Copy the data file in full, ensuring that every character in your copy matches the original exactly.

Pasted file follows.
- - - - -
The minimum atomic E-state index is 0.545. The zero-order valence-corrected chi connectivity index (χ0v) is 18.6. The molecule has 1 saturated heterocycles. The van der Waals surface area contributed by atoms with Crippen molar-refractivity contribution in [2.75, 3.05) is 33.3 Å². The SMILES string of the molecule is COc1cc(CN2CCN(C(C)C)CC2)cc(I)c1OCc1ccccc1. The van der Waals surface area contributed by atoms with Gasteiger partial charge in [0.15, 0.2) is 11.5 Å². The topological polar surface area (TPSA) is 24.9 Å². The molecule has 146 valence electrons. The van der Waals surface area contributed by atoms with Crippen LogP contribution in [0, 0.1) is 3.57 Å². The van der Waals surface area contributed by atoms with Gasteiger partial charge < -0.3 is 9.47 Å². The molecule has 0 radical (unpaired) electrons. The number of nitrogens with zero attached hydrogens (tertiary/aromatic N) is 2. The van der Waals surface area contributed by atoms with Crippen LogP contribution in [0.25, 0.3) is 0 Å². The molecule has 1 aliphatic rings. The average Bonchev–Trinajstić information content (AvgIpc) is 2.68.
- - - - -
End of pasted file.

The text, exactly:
The minimum atomic E-state index is 0.545. The zero-order valence-corrected chi connectivity index (χ0v) is 18.6. The molecule has 1 saturated heterocycles. The van der Waals surface area contributed by atoms with Crippen molar-refractivity contribution in [2.75, 3.05) is 33.3 Å². The SMILES string of the molecule is COc1cc(CN2CCN(C(C)C)CC2)cc(I)c1OCc1ccccc1. The van der Waals surface area contributed by atoms with Gasteiger partial charge in [0.15, 0.2) is 11.5 Å². The topological polar surface area (TPSA) is 24.9 Å². The molecule has 146 valence electrons. The van der Waals surface area contributed by atoms with Crippen LogP contribution in [0, 0.1) is 3.57 Å². The van der Waals surface area contributed by atoms with Gasteiger partial charge < -0.3 is 9.47 Å². The molecule has 0 radical (unpaired) electrons. The number of nitrogens with zero attached hydrogens (tertiary/aromatic N) is 2. The van der Waals surface area contributed by atoms with Crippen LogP contribution in [0.25, 0.3) is 0 Å². The molecule has 1 aliphatic rings. The average Bonchev–Trinajstić information content (AvgIpc) is 2.68.